US President Joe Biden, whose approval ratings have been steadily sliding into the abyss for the past year, got some good news this week: he could beat former president Donald Trump in a hypothetical rematch.
A New York Times/Siena College poll gives the incumbent a three-point lead over Mr Trump if the 2024 election were to be held today.
This represents a remarkable accomplishment for Mr Trump, who has managed to match and then surpass Mr Biden's deep unpopularity, even as 90 per cent of Americans say the country is headed in the wrong direction, prices are soaring at rates not seen in 40 years and it now costs more than $100 to fill up the family car.
Instead of capitalising on a palpable sense of anger and frustration felt by most American families, Mr Trump has somehow been able to defy the national mood and alienate his own Republican Party.
The same poll found the former president, who is mulling a run in 2024, now only has the backing of 49 per cent of Republicans. It's a sea change for Mr Trump, long assumed to be a shoo-in for the Republican nomination in two years.
The reasons for this are many. The former kingmaker's political star is setting as many of his picks for primary races lose out to opponents he did not back.
And the historic hearings playing out on Capitol Hill are weighing heavily on his reputation.
Here was a president who — according to the congressional committee investigating the January 6, 2021, insurrection — incited armed right-wing extremists to march on the Capitol in a bid to overturn Mr Biden's election win and, presumably, try to end democracy in America.
The panel and its witnesses have described time and again how Mr Trump knew his claims of election fraud were lies, yet he pushed them anyway.
A vainglorious Mr Trump appears unable to move beyond the fact that he lost to Mr Biden by seven million votes. Now a critical mass of his supporters — whom he once bragged would still love him if he were to “stand in the middle of 5th Avenue and shoot somebody” — seem to have had enough.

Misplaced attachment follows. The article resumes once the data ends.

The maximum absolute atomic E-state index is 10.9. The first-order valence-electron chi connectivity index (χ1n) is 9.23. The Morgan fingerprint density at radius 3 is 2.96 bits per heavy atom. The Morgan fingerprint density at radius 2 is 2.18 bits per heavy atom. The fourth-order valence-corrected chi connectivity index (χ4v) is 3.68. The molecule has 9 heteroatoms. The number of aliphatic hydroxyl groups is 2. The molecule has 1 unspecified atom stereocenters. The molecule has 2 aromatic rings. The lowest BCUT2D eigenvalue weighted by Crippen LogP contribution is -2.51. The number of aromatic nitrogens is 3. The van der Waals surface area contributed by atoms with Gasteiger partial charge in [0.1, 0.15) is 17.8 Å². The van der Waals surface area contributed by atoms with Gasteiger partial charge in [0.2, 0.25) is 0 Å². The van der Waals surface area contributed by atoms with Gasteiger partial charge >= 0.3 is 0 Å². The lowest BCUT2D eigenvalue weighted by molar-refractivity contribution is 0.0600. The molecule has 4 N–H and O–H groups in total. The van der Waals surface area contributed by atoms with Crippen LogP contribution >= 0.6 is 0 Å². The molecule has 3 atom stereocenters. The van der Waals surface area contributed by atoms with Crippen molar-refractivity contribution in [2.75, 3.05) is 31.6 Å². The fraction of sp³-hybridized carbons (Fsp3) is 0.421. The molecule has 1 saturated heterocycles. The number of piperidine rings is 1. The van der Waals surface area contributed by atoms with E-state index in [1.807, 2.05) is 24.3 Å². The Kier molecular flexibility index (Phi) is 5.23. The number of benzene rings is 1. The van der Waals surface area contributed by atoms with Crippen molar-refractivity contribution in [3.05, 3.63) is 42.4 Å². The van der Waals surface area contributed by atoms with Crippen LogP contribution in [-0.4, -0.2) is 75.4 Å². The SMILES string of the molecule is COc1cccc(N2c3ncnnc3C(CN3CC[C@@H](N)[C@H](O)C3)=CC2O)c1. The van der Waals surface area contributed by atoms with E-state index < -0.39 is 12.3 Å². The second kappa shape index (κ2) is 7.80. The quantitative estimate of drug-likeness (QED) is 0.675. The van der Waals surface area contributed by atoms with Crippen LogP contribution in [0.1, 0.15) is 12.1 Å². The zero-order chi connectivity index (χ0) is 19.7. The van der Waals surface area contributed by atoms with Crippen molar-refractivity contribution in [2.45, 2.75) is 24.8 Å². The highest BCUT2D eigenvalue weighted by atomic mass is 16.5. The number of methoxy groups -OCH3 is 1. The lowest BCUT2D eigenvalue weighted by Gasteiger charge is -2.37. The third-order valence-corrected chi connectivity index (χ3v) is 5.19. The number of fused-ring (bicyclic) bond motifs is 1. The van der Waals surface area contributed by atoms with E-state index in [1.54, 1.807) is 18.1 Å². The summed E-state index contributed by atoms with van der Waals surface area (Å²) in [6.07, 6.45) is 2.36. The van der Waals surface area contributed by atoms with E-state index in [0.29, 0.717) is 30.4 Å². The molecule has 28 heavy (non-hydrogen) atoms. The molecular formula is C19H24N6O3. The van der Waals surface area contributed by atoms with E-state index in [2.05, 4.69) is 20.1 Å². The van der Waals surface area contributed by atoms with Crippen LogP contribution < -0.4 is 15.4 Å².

Mr Biden, however, can draw little comfort from this.
Aside from the Trump metric, nothing on the polling front is going right for the 79-year-old president, who insists he will run again even as the world's most demanding job exacts a tough toll.
His gaffes are growing worse by the week, he has been unable to secure significant legislative wins this year and the Democrats seem determined to bungle their messaging on vital issues whenever possible.
Only this week, first lady Jill Biden caused an uproar when she likened San Antonio, Texas's Latino community to breakfast tacos.
A Yahoo News/YouGov poll released on Wednesday found that only 18 per cent of Americans think Mr Biden should run again in 2024. He will be almost 82 by election day, by far the oldest of any president to seek a second term.
In the key under-30 demographic, 94 per cent of Democrats say they want to see a different presidential nominee, the New York Times/Siena College poll showed.
With the Democrats on a cruise-controlled crash into a midterm electoral bonfire, the news will only get worse for Mr Biden.
As the Republicans win control of Congress, they will open sprawling probes into his bungling of the end of the Afghanistan war, his son Hunter's laptop and other inconvenient issues like out-of-control inflation that the Democrats would rather just go away.
It is clear Mr Biden is no longer fit for the job. And Mr Trump's seemingly seditious actions on January 6 should disqualify him from ever running for office again.
Neither party has a deep bench of palatable alternatives — but it's time for the old guard to step aside and see who rises.
Whatever happens on November 5, 2024, it won't be a rematch between two of the most unpopular men in America — and that is a good thing. This country deserves better.